Mads Mikkelsen is an extraordinary actor. Whether he’s playing Bond villain Le Chiffre in Casino Royale or becoming the central figure of hate in this harrowing tale of small town friends turning on a victim, you just can’t take your eyes off him.
Mads won Best Actor at Cannes this year for this role. Director Thomas Vinterberg (Festen) might have wanted to avoid another drama about child abuse. And – however timely this treatment of the subject is – it’s never going to be good fun that uplifts you, is it?
Yet there is so much that is universal and touching in “The Hunt”. When we meet Lucas (Mads), he’s coming out of a bad time after divorce and losing his job. He’s a teacher, but he has found new work in a nursery and he’s building closer links with his son and finding romance again.
Then, a lie from a friend’s daughter, based on a fleeting glance of internet pornography downloaded by her big brother, sets the whole community against Lucas.
The whole movie is beautiful, in that lovely Danish Dogme way. Early scenes show male friends playing drinking games, in hunting season.
The women build up the gossip level, believing the child. The men lash out. Okay, if I have any criticism, this isn’t exactly a feminist joy.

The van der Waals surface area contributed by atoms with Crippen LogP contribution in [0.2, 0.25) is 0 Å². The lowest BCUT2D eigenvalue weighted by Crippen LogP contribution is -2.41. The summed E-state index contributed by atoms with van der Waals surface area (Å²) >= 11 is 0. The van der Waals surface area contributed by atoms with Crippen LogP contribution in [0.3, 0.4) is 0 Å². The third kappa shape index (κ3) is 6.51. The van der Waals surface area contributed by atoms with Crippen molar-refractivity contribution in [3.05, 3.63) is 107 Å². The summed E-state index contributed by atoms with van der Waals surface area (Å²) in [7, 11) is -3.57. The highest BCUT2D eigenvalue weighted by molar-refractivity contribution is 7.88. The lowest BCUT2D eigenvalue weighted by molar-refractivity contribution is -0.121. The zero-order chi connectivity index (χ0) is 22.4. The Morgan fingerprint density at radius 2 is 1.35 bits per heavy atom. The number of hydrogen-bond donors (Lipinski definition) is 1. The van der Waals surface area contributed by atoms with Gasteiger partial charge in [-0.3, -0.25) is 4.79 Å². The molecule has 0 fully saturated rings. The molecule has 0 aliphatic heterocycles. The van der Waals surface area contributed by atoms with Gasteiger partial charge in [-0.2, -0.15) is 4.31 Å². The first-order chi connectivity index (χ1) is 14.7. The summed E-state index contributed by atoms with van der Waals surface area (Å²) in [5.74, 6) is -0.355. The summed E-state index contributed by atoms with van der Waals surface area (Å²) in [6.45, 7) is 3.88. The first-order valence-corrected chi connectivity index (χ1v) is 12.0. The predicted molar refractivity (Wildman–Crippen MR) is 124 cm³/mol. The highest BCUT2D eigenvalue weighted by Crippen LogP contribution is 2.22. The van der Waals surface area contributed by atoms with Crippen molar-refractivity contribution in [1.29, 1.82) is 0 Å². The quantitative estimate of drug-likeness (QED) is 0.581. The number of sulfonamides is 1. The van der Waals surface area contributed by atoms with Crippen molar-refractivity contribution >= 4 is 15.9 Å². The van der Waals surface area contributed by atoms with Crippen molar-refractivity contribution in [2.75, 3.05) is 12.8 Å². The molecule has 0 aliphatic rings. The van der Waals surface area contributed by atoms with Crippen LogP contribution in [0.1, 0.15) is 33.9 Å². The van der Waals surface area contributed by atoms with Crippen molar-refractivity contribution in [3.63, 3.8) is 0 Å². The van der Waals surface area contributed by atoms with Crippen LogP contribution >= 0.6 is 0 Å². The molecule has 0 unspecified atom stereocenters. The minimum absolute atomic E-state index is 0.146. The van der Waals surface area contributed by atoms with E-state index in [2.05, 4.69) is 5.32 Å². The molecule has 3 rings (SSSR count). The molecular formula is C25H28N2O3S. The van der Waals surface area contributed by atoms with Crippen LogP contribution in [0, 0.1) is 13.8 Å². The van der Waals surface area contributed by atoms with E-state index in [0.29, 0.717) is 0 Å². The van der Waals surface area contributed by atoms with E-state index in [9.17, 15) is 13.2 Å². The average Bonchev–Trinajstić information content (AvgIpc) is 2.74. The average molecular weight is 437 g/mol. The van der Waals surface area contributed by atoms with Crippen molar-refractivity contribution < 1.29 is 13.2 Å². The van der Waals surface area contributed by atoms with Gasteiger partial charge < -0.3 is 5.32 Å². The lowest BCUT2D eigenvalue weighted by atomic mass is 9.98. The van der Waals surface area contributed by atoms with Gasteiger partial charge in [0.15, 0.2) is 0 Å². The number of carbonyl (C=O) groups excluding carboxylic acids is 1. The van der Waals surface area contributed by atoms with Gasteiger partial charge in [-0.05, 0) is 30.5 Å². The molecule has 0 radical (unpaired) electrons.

Everyone in it is wonderful. But’s it’s Mikkelsen who dominates every scene and Vinterberg’s direction that pushes the action forward.
It wil haunt me for some time to come, in a good way. It’s about much more than child abuse and has universal relevance in the way in which it looks at the rituals of hunting as a metaphor for the ways in which groups operate. Truly, Denmark is producing fantastic films and television. Do see this, if you can. But be prepared to have a very stiff drink, afterwards.
I saw it at the Notting Hill Gate Picturehouse, on the day it was announced that Cineworld has taken over Picturehouses and that Picturehouses will continue to operate in the same way as it currently does.